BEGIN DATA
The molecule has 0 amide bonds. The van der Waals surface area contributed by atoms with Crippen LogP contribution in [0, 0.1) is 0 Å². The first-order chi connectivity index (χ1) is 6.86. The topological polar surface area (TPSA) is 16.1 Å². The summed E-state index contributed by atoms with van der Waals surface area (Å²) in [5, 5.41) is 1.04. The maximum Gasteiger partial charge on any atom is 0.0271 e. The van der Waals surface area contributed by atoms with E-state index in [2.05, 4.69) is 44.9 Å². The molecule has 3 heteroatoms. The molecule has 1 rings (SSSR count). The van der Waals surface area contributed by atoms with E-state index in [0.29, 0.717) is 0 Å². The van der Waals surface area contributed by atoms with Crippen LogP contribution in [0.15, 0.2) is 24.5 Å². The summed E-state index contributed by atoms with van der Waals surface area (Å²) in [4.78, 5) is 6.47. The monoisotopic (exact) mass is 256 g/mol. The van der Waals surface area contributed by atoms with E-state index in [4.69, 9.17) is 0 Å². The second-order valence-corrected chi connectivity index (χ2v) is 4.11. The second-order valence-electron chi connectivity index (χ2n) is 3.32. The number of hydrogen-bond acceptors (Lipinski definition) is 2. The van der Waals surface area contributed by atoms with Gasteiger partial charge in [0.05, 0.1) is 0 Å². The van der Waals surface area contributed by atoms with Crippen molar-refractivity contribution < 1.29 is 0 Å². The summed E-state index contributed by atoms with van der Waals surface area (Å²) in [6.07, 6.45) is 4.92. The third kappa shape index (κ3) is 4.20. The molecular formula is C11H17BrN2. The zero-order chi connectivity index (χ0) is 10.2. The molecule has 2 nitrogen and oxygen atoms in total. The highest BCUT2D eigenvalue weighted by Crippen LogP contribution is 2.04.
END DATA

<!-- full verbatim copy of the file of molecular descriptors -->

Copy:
The molecule has 0 amide bonds. The van der Waals surface area contributed by atoms with Crippen LogP contribution in [0, 0.1) is 0 Å². The first-order chi connectivity index (χ1) is 6.86. The topological polar surface area (TPSA) is 16.1 Å². The summed E-state index contributed by atoms with van der Waals surface area (Å²) in [5, 5.41) is 1.04. The maximum Gasteiger partial charge on any atom is 0.0271 e. The van der Waals surface area contributed by atoms with E-state index in [2.05, 4.69) is 44.9 Å². The molecule has 3 heteroatoms. The molecule has 1 rings (SSSR count). The van der Waals surface area contributed by atoms with E-state index in [0.29, 0.717) is 0 Å². The van der Waals surface area contributed by atoms with Crippen LogP contribution in [0.15, 0.2) is 24.5 Å². The summed E-state index contributed by atoms with van der Waals surface area (Å²) in [4.78, 5) is 6.47. The monoisotopic (exact) mass is 256 g/mol. The van der Waals surface area contributed by atoms with E-state index in [4.69, 9.17) is 0 Å². The second-order valence-corrected chi connectivity index (χ2v) is 4.11. The second-order valence-electron chi connectivity index (χ2n) is 3.32. The number of hydrogen-bond acceptors (Lipinski definition) is 2. The van der Waals surface area contributed by atoms with Gasteiger partial charge in [0.05, 0.1) is 0 Å². The van der Waals surface area contributed by atoms with Crippen molar-refractivity contribution < 1.29 is 0 Å². The summed E-state index contributed by atoms with van der Waals surface area (Å²) in [6.07, 6.45) is 4.92. The third kappa shape index (κ3) is 4.20. The molecular formula is C11H17BrN2. The zero-order chi connectivity index (χ0) is 10.2. The molecule has 2 nitrogen and oxygen atoms in total. The highest BCUT2D eigenvalue weighted by Crippen LogP contribution is 2.04.